inspirational songs led by Bette Midler,
Placido Domingo and Lee Greenwood.
Political leaders, including former Presi-
dent Clinton and U.S. Senators Hillary Rod-
ham Clinton and Charles Schumer, were

also on hand. The crowd chanted "Rudy"
when Giuliani walked to the podium set up
near second base.
The American Red Cross handed out tissue
packets to those arriving for the service. Sev-
eral people held up signs with photographs of
those missing in the Trade Center attack.
Representatives from a range of religions
were evident in the crowd. A group of about
20 men in orange, red, white, blue and pink
turbans carried a sign saying that Sikhs con,
demn terrorism.
Mourners arriving at Yankee Stadium
before the service had to run a gantlet of
police officers and state troopers checking
tickets. No bags, backpacks or coolers were
See SERVICE, Page 7A

Friends atten(
By Tomislav Ladika
For the Daily
Maxine Solvay had a personal interest in her job planning
a vigil for cancer survivors and their families Friday night.
"I am a 15-year cancer survivor and I've lost a sister to
brain cancer, so the event has a special meaning to me -
the importance to give people a place to share their losses
and become strengthened by others," Solvay said.
Solvay, the University's Comprehensive Cancer Center's
marketing communications coordinator, Solvay was joined
by more than 100 people in front of the Cancer Center to
light candles and provide support for each other. Survivors
and family members and friends of cancer patients were
given a chance to light a candle and leave mementos of their
loved ones.
The vigil included a video with pictures of patients treat-
ed at the Cancer Center and the doctors and staff who treat-
ed them, songs performed by the Voices of Healing choir
and soloists and testimony by people who lost loved ones to
Solvay added that cancer is often a tougher challenge for
the family and friends of a patient.
"In many ways I think it's harder for the family to watch
someone go through this and not to physically be able to

Despite airport delays and flight
cancellations, students leaving for
study abroad programs are still ready
to take off, and those already on pro-
grams are remaining abroad.
"We have had no students withdraw
from programs, nor have we canceled
any," said Carol Dickerman, director
of the Office of International Pro-
grams. "And for students who are
about to go abroad we've gotten mes-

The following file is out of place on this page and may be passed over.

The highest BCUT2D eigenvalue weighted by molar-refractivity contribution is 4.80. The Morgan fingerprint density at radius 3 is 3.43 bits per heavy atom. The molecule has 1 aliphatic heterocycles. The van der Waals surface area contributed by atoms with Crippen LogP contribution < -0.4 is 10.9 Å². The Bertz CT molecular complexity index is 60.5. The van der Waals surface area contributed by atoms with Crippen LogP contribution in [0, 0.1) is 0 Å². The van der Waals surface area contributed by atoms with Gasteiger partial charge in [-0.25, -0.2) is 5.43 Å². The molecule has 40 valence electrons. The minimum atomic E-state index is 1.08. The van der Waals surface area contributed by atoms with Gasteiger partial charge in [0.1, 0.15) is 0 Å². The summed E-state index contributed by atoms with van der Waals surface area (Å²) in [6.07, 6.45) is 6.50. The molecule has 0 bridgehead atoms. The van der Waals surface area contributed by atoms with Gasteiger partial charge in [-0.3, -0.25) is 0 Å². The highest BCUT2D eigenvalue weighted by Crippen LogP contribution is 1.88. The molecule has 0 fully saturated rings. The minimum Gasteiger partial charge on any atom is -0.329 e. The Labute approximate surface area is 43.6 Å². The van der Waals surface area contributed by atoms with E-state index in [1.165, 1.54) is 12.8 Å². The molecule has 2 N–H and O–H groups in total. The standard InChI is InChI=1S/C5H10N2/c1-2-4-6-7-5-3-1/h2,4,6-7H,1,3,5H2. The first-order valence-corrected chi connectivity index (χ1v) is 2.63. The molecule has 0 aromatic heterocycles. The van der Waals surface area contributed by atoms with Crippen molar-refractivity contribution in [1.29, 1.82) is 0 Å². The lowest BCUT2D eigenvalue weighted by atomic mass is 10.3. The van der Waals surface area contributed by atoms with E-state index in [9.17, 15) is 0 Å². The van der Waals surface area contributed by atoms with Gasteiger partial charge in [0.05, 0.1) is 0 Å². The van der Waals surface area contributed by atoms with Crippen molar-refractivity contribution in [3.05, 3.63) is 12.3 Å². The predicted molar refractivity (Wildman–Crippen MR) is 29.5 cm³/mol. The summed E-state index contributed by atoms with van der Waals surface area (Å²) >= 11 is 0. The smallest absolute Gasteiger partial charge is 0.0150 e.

sage from host universities saying
they'll hold rooms until the students
arrive and provide a special orientation
for them upon their arrival."
Dickerman said the University's
study abroad partners have been sym-
pathetic and supportive through the
recent events, sending messages
expressing their concern and offering
support and counseling to help on-site
She added that the OIP has been
in touch with all of the program
sites requesting that they keep stu-
dents updated with safety informa-
tion and precautions, and that
University faculty from the United
States who are abroad are getting
students together and talking with
them about safety measures students
should be taking.
"Some are very simple things like
not wearing a U of M shirt and not
drawing attention to yourself as an

Ann Arbor residents and members of the University community joined together for
a candlelight vigil honoring those who have died or suffered from cancer Friday.

LSA struggles to monitor
plagiarism, punish cheaters


By Kara Wenzel
Daily Staff Reporter
Despite the risk of serious consequences such as expul-
sion, dozens of University students are caught plagiarizing
or cheating each year.
When professors catch students cheating or plagiarizing,
they have the option to bring the case to the attention of
LSA Assistant Dean for Student Academic Affairs Esrold
In the previous academic year, 64 cases of academic dis-
honesty were reported. During the 1999-2000 academic
year, 101 cases were reported.
Louis Rice, LSA deputy assistant dean for student acade-
mic affairs, said he could not reveal whether any of those
cases resulted in expulsion from the University.

"I think the main problem in LSA is plagiarism, often
linked with students downloading papers from the Internet
and submitting them as their own work," said Robert Owen,
LSA associate dean for undergraduate education.
There is no automatic, one-term probation period before
a student can be dismissed from the college, according to
LSA's Code of Academic Conduct. Punishments depend not
only on the severity of the offense but also the student's pre-
vious academic conduct.
"It is important to note that a faculty member does have
the prerogative to handle the case in the classroom," Rice.
The number of cases reported to the dean is not necessar-
ily representative of the actual amount of cheating and pla-
giarism discovered in the college, Rice said.
Collaborative work can also lead to plagiarism in LSA,

Before Saturday's football game, Michigan players Chris Perry, Larry Stevens,
Innathan Gndwin and Jeramv Read stand far a moment of silence to honor